• I've heard a former Chico ISD employee has created a couple of "rap" songs which caught the attention of that community as he named names. They were on Soundcloud but soon disappeared. I'm trying to find a new link.  
  • It's unclear whether (1) it was paid, or (2) Trump broke his promise to pay it. This morning Trump denied paying it -- making it, like I said, unclear. He didn't, however, deny promising to pay it.
  • I had the NFL Draft on as background noise last night and looked up after Devin Bush was picked by the Steelers with the 10th pick. My first thought was: Does he have a shoulder injury?
  • And that crowd at the draft got my attention. That's insane. 
  • I've mentioned before an obviously unconstitutional Texas law that Gov. Greg Abbott signed in 2017 which "prohibits governmental entities from contracting with and investing in companies that boycott Israel." It's unconstitutional because it is the government restricting your speech in order to get a contract. Yesterday, the first judge to review it struck it down. (I've never understand this Israel worship by far right wingers.)
  • Hey, prosecutors. An ice-cream manufacturer is watching you closely.
  • According to the Update, we had a police chase around Alvord last night which led to a "quantity of marijuana" being found. I'm wondering if that's going to be a small quantity. (I'll update here later. The online jail records should show the men along with their charges this morning but it doesn't.)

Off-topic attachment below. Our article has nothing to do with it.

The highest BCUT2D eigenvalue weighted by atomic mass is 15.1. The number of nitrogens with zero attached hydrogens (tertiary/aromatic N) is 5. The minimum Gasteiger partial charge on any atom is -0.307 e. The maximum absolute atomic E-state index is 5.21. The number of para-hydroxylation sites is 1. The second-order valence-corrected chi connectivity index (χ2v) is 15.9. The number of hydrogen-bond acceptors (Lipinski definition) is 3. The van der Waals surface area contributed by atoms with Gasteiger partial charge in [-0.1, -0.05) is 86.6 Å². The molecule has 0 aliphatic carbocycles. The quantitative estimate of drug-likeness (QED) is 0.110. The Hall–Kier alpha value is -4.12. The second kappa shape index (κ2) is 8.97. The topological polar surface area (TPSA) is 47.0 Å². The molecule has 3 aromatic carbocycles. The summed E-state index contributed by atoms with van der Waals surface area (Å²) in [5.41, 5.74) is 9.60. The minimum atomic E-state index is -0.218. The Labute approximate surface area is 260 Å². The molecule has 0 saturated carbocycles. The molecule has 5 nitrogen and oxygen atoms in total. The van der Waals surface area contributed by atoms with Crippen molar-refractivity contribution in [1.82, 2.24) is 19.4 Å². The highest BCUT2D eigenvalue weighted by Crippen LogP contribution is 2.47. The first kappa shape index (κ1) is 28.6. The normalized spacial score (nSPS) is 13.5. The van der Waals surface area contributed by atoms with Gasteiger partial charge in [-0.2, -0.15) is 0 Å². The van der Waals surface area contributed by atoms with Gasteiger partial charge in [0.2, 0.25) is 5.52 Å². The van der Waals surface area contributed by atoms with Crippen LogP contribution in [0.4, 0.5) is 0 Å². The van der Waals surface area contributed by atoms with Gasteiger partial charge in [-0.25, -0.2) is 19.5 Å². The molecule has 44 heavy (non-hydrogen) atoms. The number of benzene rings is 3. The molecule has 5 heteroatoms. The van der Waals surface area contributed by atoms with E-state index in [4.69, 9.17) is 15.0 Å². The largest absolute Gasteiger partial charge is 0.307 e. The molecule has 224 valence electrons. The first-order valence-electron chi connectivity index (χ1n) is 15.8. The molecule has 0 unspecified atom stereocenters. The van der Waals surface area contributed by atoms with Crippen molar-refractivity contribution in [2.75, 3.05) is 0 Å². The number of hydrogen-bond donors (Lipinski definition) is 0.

Random Thursday Morning Thoughts

  • The Dallas County Republican Chairman, Missy Shorey, 47, passed away "unexpectedly" in a hotel bathroom in D.C.  That's all we know. 
    Photo from D Magazine article about her last year.
  • The NFL draft is tonight. Here's a hot sports prediction from me (a renowned sports expert): If Kyler Murray is taken #1 by the Arizona Cardinals then both Murray and coach Kliff Kingsbury will not be in the NFL in five years. 
  • House Bill 63, making minor pot possession a civil fine only, is debated today on the House floor. It'll be televised online and, believe or not, that stuff can be entertaining.  Edit: The bill was amended late yesterday to make the penalty a Class C misdemeanor. Still not bad, but not as good as a civil fine.